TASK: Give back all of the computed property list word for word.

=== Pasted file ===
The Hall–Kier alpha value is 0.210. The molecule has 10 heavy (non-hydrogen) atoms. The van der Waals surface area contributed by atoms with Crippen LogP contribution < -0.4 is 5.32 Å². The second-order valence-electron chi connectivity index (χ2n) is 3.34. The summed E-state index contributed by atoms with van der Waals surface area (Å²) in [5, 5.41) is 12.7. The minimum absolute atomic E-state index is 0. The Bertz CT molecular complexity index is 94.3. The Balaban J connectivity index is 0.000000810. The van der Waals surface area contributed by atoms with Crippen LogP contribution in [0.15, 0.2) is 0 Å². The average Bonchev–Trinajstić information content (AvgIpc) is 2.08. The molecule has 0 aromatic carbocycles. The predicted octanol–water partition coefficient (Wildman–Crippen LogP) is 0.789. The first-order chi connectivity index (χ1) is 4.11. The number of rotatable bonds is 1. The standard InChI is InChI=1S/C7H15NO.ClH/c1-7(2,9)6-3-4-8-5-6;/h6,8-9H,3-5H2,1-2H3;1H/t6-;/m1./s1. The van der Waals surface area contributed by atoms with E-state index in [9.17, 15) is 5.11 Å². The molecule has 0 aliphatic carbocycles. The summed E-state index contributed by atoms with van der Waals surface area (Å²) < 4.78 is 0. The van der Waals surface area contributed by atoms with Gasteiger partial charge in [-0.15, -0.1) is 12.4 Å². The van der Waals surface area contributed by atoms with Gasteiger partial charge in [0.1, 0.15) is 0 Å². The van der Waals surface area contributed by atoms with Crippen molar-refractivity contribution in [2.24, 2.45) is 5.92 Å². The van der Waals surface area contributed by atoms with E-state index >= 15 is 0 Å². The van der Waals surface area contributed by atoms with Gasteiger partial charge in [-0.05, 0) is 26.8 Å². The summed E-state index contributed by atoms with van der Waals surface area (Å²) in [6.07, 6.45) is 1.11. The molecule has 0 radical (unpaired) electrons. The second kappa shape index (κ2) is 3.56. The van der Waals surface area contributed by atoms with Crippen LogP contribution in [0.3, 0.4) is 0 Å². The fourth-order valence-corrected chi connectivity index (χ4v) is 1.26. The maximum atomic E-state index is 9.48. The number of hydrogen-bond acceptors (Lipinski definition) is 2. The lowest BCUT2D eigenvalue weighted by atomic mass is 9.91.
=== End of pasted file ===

The Hall–Kier alpha value is 0.210. The molecule has 10 heavy (non-hydrogen) atoms. The van der Waals surface area contributed by atoms with Crippen LogP contribution < -0.4 is 5.32 Å². The second-order valence-electron chi connectivity index (χ2n) is 3.34. The summed E-state index contributed by atoms with van der Waals surface area (Å²) in [5, 5.41) is 12.7. The minimum absolute atomic E-state index is 0. The Bertz CT molecular complexity index is 94.3. The Balaban J connectivity index is 0.000000810. The van der Waals surface area contributed by atoms with Crippen LogP contribution in [0.15, 0.2) is 0 Å². The average Bonchev–Trinajstić information content (AvgIpc) is 2.08. The molecule has 0 aromatic carbocycles. The predicted octanol–water partition coefficient (Wildman–Crippen LogP) is 0.789. The first-order chi connectivity index (χ1) is 4.11. The number of rotatable bonds is 1. The standard InChI is InChI=1S/C7H15NO.ClH/c1-7(2,9)6-3-4-8-5-6;/h6,8-9H,3-5H2,1-2H3;1H/t6-;/m1./s1. The van der Waals surface area contributed by atoms with E-state index in [9.17, 15) is 5.11 Å². The molecule has 0 aliphatic carbocycles. The summed E-state index contributed by atoms with van der Waals surface area (Å²) < 4.78 is 0. The van der Waals surface area contributed by atoms with Gasteiger partial charge in [-0.15, -0.1) is 12.4 Å². The van der Waals surface area contributed by atoms with Gasteiger partial charge in [0.1, 0.15) is 0 Å². The van der Waals surface area contributed by atoms with Crippen molar-refractivity contribution in [2.24, 2.45) is 5.92 Å². The van der Waals surface area contributed by atoms with E-state index >= 15 is 0 Å². The van der Waals surface area contributed by atoms with Gasteiger partial charge in [-0.05, 0) is 26.8 Å². The summed E-state index contributed by atoms with van der Waals surface area (Å²) in [6.07, 6.45) is 1.11. The molecule has 0 radical (unpaired) electrons. The second kappa shape index (κ2) is 3.56. The van der Waals surface area contributed by atoms with Crippen LogP contribution in [0.3, 0.4) is 0 Å². The fourth-order valence-corrected chi connectivity index (χ4v) is 1.26. The maximum atomic E-state index is 9.48. The number of hydrogen-bond acceptors (Lipinski definition) is 2. The lowest BCUT2D eigenvalue weighted by atomic mass is 9.91.